Soaking the healing properties of a hot stone bath in Bhutan

Sometimes, a good travel experience is as simple as a bath, as our writer finds out after her first Bhutanese hot stone bath. Photos: MELODY L. GOH/The Star

A tiny woman wearing a kira, the traditional garb of women in Bhutan, led me to a room filled with steam and smelling of... eucalyptus. Or maybe it was something else. I asked her what it was and she replied but I couldn’t quite understand her so I asked again.

This time I couldn’t hear her and didn’t have the heart to ask again so I just nodded. It smelled pleasant so it didn’t really matter.

I was staying at Six Senses Thimphu and was about to experience my first Bhutanese hot stone bath, one of the wellness services provided at the resort’s spa. The beautiful lodge in Thimphu is one of Six Senses’ five properties in Bhutan, which has temporarily suspended all visa applications until further notice.

My spa attendant told me that I had to take off my robe and get into the wooden tub. If I wasn’t comfortable soaking in the nude I could keep my innerwear on. I said that I would and she looked a little surprised. I’m still not sure what to make of that.

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   Soaking in a tub filled with camphor leaves at the Six Senses Thimphu spa.Soaking in a tub filled with camphor leaves at the Six Senses Thimphu spa.The tub was filled with warm water and leaves that didn’t look like eucalyptus; somebody mentioned later that they were camphor leaves instead. There’s a trap door located right in front of the tub, with a ramp connected to it. The hot stones are to be pushed through the door and then fall into the far end of my tub, instantly warming up the water. There’s a short wall separating that section and where my feet are so I don’t have to worry about getting burnt.

“He cannot see you, ” my attendant said reassuringly, pointing to the man who was, at that moment, pushing a large and red hot stone through the door.

To start, I got myself two hot stones. If the water wasn’t hot enough, I just had to call for the man to add more stones. And if it was too hot, I had to either drink some cold water to cool off, or just get out of the tub for a few minutes.

To be honest, the water was too hot for me. Perhaps I should have started with just one stone since I generally don’t like taking hot baths. But these baths are supposed to have some health benefits, mainly derived from the leaves and herbs added to the water, and the minerals released from the river rocks.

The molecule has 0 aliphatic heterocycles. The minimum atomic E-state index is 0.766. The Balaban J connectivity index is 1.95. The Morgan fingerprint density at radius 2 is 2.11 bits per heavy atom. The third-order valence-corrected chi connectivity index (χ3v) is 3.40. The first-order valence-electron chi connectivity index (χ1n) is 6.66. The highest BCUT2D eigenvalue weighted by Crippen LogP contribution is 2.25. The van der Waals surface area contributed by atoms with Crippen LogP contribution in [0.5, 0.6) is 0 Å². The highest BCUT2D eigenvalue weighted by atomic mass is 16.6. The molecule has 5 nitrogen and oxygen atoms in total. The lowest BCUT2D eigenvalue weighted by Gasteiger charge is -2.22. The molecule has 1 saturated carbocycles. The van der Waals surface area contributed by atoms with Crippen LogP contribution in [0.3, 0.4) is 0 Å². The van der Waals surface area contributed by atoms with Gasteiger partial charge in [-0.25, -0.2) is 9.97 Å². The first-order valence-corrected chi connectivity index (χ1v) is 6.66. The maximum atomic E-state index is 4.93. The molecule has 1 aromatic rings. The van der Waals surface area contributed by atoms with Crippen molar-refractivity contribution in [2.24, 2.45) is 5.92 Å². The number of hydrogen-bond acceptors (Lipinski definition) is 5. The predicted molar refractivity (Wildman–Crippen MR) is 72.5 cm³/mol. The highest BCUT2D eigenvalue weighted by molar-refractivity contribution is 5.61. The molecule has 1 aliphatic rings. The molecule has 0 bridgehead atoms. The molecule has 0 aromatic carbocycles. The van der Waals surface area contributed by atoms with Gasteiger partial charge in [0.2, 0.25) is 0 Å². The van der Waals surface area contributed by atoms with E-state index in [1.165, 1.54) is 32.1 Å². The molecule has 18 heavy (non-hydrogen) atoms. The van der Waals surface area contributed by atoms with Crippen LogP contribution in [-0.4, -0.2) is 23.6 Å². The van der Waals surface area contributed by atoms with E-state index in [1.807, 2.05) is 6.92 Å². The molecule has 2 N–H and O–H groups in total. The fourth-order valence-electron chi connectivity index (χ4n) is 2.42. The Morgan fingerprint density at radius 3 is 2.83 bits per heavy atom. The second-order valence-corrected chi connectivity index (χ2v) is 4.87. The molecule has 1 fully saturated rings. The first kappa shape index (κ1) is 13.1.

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Traditionally, Bhutanese folk would soak in these baths once or twice a week (“Sometimes, every day, ” said my guide) to soothe their aching muscles, as well as to keep warm during cold winter nights.

While the bath at the resort was nice enough, I have to say that I truly only enjoyed the water’s healing effects at the rustic Aum Choden Homestay in Paro. This was because I had my bath there right after hiking up the world-famous Paro Taktsang, also known as Tiger’s Nest temple.

It was a long and slow hike for me, and every part of my body ached by the time I got back to the car after hours of trekking up and down.

Experience a traditional healing bath at the Aum Choden Homestay in Bhutan.Experience a traditional healing bath at the Aum Choden Homestay in Bhutan.At the homestay, the owner gave some information on traditional Bhutanese baths, including the variety of herbs and leaves that they use, one of which is cannabis. Smoking is prohibited in Bhutan and the use of recreational drugs is an offence. However, cannabis is sometimes added to baths, strictly for its medicinal values.

“Sorry, it’s not the season for it yet, ” the owner said before I could even say anything.

There were about six stalls in the outdoor bath area and each one had two tubs. I shared my stall with a reporter from Singapore I had met for the first time only five days earlier. Awkward.

The tubs were filled with water but there were no leaves floating about. There was a whiff of... something herby, though, and the water was a different colour. It turns out that the herbs had already been steeping in our bath water for hours before we arrived, as that was how things were done way back when.

Part of the tub was sticking out of the stall; this portion was where the hot stones were placed. The stones used at the homestay were smaller – and since it was outdoors, the weather was quite cold – so I asked for three stones all at once. If you needed more, you had to knock on the window or just open it and call for the attendant.

I spent a longer time soaking this time around and felt relaxed. My legs did not hurt as much as I had expected after the hike, and I was grateful for that. Perhaps I should consider taking a medicinal bath every time I go hiking now...

We may not be able to travel anywhere soon, but we can still think about going on a holiday and #TravelLater to places like Bhutan, sometime in the future.

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